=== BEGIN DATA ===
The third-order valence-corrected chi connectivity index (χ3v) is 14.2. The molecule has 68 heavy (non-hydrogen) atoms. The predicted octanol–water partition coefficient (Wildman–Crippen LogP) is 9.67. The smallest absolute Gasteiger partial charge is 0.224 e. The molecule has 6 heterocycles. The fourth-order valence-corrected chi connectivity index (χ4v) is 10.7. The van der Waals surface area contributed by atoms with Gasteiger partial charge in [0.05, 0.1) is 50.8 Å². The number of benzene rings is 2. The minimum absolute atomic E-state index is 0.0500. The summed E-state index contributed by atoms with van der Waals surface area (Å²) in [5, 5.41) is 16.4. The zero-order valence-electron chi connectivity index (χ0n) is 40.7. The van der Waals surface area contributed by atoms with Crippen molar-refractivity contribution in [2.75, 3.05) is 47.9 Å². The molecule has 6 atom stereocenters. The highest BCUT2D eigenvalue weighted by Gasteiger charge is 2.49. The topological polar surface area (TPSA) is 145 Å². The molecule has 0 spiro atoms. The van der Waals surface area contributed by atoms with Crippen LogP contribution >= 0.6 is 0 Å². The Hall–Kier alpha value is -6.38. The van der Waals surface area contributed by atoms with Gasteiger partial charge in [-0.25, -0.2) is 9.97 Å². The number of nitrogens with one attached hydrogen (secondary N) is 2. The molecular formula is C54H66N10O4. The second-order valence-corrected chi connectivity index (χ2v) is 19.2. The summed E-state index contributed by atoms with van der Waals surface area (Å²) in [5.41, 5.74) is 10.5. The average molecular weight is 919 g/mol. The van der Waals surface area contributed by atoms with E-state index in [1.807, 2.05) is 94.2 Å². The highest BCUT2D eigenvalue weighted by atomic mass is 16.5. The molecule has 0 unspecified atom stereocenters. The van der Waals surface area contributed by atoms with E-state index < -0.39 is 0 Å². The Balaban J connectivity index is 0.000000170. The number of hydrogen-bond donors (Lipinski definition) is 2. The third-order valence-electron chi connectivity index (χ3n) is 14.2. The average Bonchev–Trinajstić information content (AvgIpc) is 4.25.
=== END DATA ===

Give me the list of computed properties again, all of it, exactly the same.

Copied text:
The third-order valence-corrected chi connectivity index (χ3v) is 14.2. The molecule has 68 heavy (non-hydrogen) atoms. The predicted octanol–water partition coefficient (Wildman–Crippen LogP) is 9.67. The smallest absolute Gasteiger partial charge is 0.224 e. The molecule has 6 heterocycles. The fourth-order valence-corrected chi connectivity index (χ4v) is 10.7. The van der Waals surface area contributed by atoms with Gasteiger partial charge in [0.05, 0.1) is 50.8 Å². The number of benzene rings is 2. The minimum absolute atomic E-state index is 0.0500. The summed E-state index contributed by atoms with van der Waals surface area (Å²) in [5, 5.41) is 16.4. The zero-order valence-electron chi connectivity index (χ0n) is 40.7. The van der Waals surface area contributed by atoms with Crippen molar-refractivity contribution in [2.75, 3.05) is 47.9 Å². The molecule has 6 atom stereocenters. The highest BCUT2D eigenvalue weighted by Gasteiger charge is 2.49. The topological polar surface area (TPSA) is 145 Å². The molecule has 0 spiro atoms. The van der Waals surface area contributed by atoms with Crippen LogP contribution >= 0.6 is 0 Å². The Hall–Kier alpha value is -6.38. The van der Waals surface area contributed by atoms with Gasteiger partial charge in [-0.25, -0.2) is 9.97 Å². The number of nitrogens with one attached hydrogen (secondary N) is 2. The molecular formula is C54H66N10O4. The second-order valence-corrected chi connectivity index (χ2v) is 19.2. The summed E-state index contributed by atoms with van der Waals surface area (Å²) in [5.41, 5.74) is 10.5. The average molecular weight is 919 g/mol. The van der Waals surface area contributed by atoms with E-state index in [1.807, 2.05) is 94.2 Å². The highest BCUT2D eigenvalue weighted by atomic mass is 16.5. The molecule has 0 unspecified atom stereocenters. The van der Waals surface area contributed by atoms with E-state index < -0.39 is 0 Å². The Balaban J connectivity index is 0.000000170. The number of hydrogen-bond donors (Lipinski definition) is 2. The third-order valence-electron chi connectivity index (χ3n) is 14.2. The average Bonchev–Trinajstić information content (AvgIpc) is 4.25.